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  • Magic Lantern Slides and Historypin

    By Nicholas J Booth, on 12 July 2016

    This is a guest post by Bethany Gugliemino, a Museum Studies MA Student carrying out her placement with the UCL Teaching and Research Collections.

    Hello! In my last post, I told you a bit about my work with UCL’s magic lantern slide collection and shared some of my favourite slides. Today, I want to show you where you can see more of this collection and even help us identify some of the more mysterious content.

    As I’ve been cataloguing the slide collection over the last few months, I’ve created a separate list of slides that show an identifiable (or potentially identifiable) location somewhere on earth. This is a shorter list than you might think, since so many of the slides are lecture notes, graphs, and diagrams of scientific equipment. Working with this list, I’ve begun uploading images of these slides to the website Historypin. This site allows users to upload historic images and pin them to a specific location and to create collections and tours of different subjects.

    You can see UCL’s collection of images on Historypin here. Zoom in or out on the map on the left and adjust the date range to filter the slides that appear in the gallery on the right.

    UCL’s slide collection on Historypin

    UCL’s slide collection on Historypin

    So far, there are images ranging from Alexander Graham Bell’s family home in Canada to officers inspecting a wireless radio installation in St. Petersburg. (more…)

    Underwhelming Fossil Fish of the Month: June 2016

    By Mark Carnall, on 30 June 2016

    It has been a month. That is for sure. But I tell you who won’t be worrying about their future, or screaming into a brown paper bag, or asking if anyone competent is actually in charge of anything at a time when that kind of thing seems very important. Underwhelming fossil fish in museum drawers that’s who.

    That’s right, we’re back with our monthly series, taking time away from the chaotic world to look at and if you’re feeling sassy perhaps shrug a shoulder or two at an underwhelming fossil fish from the Grant Museum of Zoology’s collections. The worst a fossil fish has to look forward to is nothing as fossil fish cannot contemplate anything. They are made of stone. Those lucky fishy fossily fellows.

    This month’s fossil fish, out of pure chance, is from John o’ Groats. John o’ Groats used to be a man but it is now a village in Scotland. John o’ Groats currently lies on Britain’s northeastern tip and is famous for being one end of the longest trip you could take between two British settlements, the other end being Land’s End in Cornwall. This fossil was once a complete fish but sadly the taphonomic processes have ‘made it great again’ meaning it is now fragmented, no longer whole and far less interesting for it too, fortunately for us.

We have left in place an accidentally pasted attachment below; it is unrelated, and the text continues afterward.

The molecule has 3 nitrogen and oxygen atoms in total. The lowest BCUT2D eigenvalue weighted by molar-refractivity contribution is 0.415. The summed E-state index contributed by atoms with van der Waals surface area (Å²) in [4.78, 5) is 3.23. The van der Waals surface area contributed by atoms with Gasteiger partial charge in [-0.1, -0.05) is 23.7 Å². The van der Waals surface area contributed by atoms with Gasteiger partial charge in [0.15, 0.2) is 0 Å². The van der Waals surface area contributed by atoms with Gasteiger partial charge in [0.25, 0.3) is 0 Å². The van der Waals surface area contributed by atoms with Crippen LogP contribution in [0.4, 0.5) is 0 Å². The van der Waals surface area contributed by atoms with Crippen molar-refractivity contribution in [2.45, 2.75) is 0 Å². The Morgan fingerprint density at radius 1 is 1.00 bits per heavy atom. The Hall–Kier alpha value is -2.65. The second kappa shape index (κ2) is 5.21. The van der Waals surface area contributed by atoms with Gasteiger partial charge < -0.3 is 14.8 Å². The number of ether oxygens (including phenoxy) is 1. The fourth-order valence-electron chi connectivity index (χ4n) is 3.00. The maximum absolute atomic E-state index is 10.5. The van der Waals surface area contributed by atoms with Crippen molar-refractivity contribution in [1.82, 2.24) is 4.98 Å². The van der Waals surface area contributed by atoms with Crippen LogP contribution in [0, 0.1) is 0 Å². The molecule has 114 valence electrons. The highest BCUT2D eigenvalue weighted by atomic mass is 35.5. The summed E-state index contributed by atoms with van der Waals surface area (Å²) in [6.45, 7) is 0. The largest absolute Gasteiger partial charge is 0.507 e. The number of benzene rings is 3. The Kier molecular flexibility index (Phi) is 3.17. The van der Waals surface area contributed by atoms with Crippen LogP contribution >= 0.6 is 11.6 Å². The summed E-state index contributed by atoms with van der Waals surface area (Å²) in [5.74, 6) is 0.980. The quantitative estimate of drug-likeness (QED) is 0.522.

This month we’ve got overlabelling highlighting historical less-than-best practice in museum labelling which I know is at the forefront of all of our minds at the moment. Let’s have a look shall we?

    (more…)

    Underwhelming Fossil Fish of the Month: May 2016

    By Mark Carnall, on 31 May 2016

    WARNING, WARNING! We got a looker this month boys and girls. Underwhelming fossil fish come in all shapes and sizes, some are virtually nothing, others inspire great works of art but once in a while we get one that is surprisingly and distinctly fish shaped. It’s still not very interesting to anyone but the most love blind of the fossil fish fanatics and for that we shall dutifully analyse, precisely and scientifically, via the well established ‘Top Trump categories’ method the ways in which it is uninteresting.

    For those of you unsure as to how you got to this part of the Internet and still not quite sure what’s going on, you’ve arrived at the latest entry of Underwhelming Fossil Fish of the Month. Fossil collections are full of specimens of animals you won’t have heard of, can’t really imagine and even if you could imagine them, they weren’t really worth the effort in the first place. We could sex them up a bit by making up animals like those naughty fossil reptile palaeontologists but this is not the fish way. Instead we’ll celebrate them the only way we can, with an analysis of their rather dry and esoteric history.

    If you are of a delicate fortitude or can’t handle too much fossil fish at once, I’m going to ease you into this month’s let down specimen… (more…)